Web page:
Episode 12: Orthostatic Hypotension NPTE Studycast

Featured Expert Bridget Ripa, PT, DPT, NCS, CBIS, CSRS

Notes by Alexis Lancaster, SPT

What is it

 

  • A decrease in blood pressure by ≥20mmHg systolic and ≥10mmHg diastolic when moving from a supine to upright position

 

Causes

 

  • Cardiovascular system, BP, blood supply to the brain

 

Signs & Symptoms:

 

  • Physical signs: pallor, diaphoresis, loss of consciousness (potentially)
  • Symptoms pt will report: dizziness, light-headedness, faintness, nausea

 

Differential Diagnosis:

 

  • Autonomic dysreflexia
  • Look at the blood pressure: AD will have ↑ in BP, OH will have ↓ in BP
  • Vertigo, BPPV: b/c of dizziness and light-headedness symptoms
  • Generalized nausea from infection, etc.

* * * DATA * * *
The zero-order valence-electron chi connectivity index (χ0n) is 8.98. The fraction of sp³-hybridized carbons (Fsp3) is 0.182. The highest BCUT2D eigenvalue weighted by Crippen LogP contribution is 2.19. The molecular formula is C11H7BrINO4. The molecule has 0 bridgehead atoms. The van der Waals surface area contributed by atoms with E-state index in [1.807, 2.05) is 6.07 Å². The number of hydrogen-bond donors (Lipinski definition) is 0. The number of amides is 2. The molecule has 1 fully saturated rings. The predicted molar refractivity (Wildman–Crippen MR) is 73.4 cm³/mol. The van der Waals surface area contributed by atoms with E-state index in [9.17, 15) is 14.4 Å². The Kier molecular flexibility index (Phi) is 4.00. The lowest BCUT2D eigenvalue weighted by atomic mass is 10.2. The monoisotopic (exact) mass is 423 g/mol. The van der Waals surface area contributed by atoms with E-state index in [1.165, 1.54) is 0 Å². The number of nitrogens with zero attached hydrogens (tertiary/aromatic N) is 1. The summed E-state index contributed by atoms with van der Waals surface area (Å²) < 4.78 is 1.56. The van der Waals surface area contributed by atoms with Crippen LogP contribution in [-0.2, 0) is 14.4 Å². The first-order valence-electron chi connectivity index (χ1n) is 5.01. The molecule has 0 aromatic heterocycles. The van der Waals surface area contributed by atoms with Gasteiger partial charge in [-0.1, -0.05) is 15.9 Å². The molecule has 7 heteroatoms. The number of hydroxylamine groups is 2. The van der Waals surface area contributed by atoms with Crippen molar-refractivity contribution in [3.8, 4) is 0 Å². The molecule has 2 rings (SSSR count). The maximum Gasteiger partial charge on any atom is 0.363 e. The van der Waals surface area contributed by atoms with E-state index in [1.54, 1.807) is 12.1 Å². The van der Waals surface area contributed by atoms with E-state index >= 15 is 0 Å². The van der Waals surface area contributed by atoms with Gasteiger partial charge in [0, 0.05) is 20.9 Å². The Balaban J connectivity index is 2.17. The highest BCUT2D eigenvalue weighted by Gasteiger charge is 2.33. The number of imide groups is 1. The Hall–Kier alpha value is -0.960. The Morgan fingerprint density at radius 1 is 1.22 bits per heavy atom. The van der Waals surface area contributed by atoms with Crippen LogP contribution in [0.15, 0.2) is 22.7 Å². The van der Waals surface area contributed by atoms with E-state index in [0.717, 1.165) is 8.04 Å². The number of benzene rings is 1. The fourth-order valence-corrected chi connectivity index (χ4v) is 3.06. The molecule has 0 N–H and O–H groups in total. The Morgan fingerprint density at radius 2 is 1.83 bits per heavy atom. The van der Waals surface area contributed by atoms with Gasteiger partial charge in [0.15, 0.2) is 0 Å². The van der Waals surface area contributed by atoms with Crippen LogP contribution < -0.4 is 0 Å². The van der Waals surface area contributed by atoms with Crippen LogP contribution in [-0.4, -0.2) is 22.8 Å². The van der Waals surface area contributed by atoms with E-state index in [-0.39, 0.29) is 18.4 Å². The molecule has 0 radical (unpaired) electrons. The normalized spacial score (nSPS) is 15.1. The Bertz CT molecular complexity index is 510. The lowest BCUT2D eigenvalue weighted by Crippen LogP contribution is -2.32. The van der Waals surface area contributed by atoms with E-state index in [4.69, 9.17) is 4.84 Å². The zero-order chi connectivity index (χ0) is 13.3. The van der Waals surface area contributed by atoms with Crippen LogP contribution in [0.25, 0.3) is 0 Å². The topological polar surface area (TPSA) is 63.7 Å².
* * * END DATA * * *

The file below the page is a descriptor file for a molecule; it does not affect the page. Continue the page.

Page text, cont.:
Special tests

 

  • Orthostatic testing: monitor BP with position changes

 

Treatment examples:

 

  • Immediately: lay the person down, elevate legs to prevent loss of consciousness
  • After: talk to the team about BP treatment medications
  • Encourage fluids with pt
  • Progress upright tolerance with a hospital bed, tilt table to decrease the number of OH episodes/frequency & duration of OH episodes
  • Abdominal binders, ace wraps on legs to keep BP up

 

How can it look on the test?

 

  • The important part: recognizing OH and manage it
  • Emergent scenario: decide that it’s OH and what you would do about it
  • May need to differentiate between OH and more emergent conditions, such as AD